A 'Male Body' Functions as Smartphone Charger

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By Naveena Joy | July 7, 2014 1:11 PM EST

Paul is a "male body" created by Justin Crowe which is making a statement about technology and sexuality. Paul is 3 ft tall without a head, legs and arms but with an integrated smartphone charger.

The charging dock appears where the man's private part would normally be. The plug part is located behind, emerging from the rear end of Paul.

It is up on Kickstarter where backers can get their own Paul for a $400 pledge, assuming the $8,000 funding goal is met. Crowe has given his creation the title of "The Sexiest Smartphone Charger on the Planet," saying technology should do more than just represent sexuality—it should literally be sexy.

According to Kickstarter, Paul exists as "a sarcastic piece made in response to the current popular trends in social and mobile technologies." Its iPhone charger design "explores modern technology's affect on human sexuality." Paul can be used for charging a variety of mobile devices including the iPhone, Android and other Galaxy smartphones.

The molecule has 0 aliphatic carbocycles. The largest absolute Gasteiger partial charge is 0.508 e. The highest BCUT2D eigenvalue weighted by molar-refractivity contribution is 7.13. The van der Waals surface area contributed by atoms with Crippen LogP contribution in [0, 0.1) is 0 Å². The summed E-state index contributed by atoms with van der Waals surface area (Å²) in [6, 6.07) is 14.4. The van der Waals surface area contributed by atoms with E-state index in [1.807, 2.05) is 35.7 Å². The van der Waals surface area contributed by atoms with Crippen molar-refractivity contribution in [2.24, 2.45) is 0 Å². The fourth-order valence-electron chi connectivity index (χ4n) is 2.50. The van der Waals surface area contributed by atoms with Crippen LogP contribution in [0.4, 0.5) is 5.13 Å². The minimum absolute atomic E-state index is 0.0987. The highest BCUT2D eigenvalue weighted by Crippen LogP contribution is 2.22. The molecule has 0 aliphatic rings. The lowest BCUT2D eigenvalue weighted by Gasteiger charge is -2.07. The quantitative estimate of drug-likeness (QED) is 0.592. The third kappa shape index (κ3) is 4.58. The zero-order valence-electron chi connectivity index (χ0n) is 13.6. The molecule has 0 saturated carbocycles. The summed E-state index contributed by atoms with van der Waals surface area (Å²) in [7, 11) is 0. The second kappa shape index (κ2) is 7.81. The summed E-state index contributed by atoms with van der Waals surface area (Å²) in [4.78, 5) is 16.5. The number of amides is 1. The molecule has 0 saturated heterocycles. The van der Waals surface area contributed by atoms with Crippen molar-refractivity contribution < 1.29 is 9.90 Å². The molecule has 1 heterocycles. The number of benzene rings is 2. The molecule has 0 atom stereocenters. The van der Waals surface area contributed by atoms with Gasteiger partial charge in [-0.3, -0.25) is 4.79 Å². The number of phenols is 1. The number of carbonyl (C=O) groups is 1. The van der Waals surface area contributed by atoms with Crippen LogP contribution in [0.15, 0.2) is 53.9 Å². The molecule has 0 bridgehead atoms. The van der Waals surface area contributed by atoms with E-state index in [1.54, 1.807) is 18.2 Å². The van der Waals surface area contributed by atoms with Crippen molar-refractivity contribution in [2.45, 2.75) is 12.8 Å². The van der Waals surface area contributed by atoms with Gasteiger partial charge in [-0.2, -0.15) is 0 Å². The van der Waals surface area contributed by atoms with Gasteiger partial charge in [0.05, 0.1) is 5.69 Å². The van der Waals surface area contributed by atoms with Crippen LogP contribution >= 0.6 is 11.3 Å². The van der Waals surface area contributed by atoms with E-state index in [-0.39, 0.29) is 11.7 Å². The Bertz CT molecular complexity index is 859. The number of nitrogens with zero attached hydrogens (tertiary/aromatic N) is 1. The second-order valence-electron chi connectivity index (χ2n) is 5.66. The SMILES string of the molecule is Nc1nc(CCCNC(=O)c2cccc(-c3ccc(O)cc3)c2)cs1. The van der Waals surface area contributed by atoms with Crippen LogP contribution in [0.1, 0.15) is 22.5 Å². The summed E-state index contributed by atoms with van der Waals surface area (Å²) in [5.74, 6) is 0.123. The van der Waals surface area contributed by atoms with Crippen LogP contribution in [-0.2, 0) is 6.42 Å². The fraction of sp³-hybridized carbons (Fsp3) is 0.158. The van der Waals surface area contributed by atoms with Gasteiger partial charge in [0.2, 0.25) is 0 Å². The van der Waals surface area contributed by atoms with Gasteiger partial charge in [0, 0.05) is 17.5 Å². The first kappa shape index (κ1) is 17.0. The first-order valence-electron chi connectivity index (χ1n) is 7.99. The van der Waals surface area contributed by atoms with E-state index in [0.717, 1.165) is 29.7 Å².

CNET reports Paul is challenging the impact technology has on human sexuality. "Sexuality itself remains the same, but the tools we use to express it are changing. Because the digital nature of the Internet has robbed us of some of our most 'human' experiences like observing body language, tone of voice, or even physical interaction, our culture has created alternative tools to achieve comparable feelings in this new realm," Crowe told CNET.

There are two Paul chargers that are currently functioning. Each one has been handmade and took 40 hours each to inject foam into molds and finish it with a sanded plaster surface. Crowe took Kickstarter as a platform to raise funds in order to improve the surface treatment and upgrade it to massive silicone mold to produce large quantities.

Crowe's Kickstarter project has $2,130 from 11 backers with 15 days to go as of this writing. But as CNET reports, Paul would certainly make a statement in the living room, bringing back to the classical sculpture while trying the human form to modern digital world.

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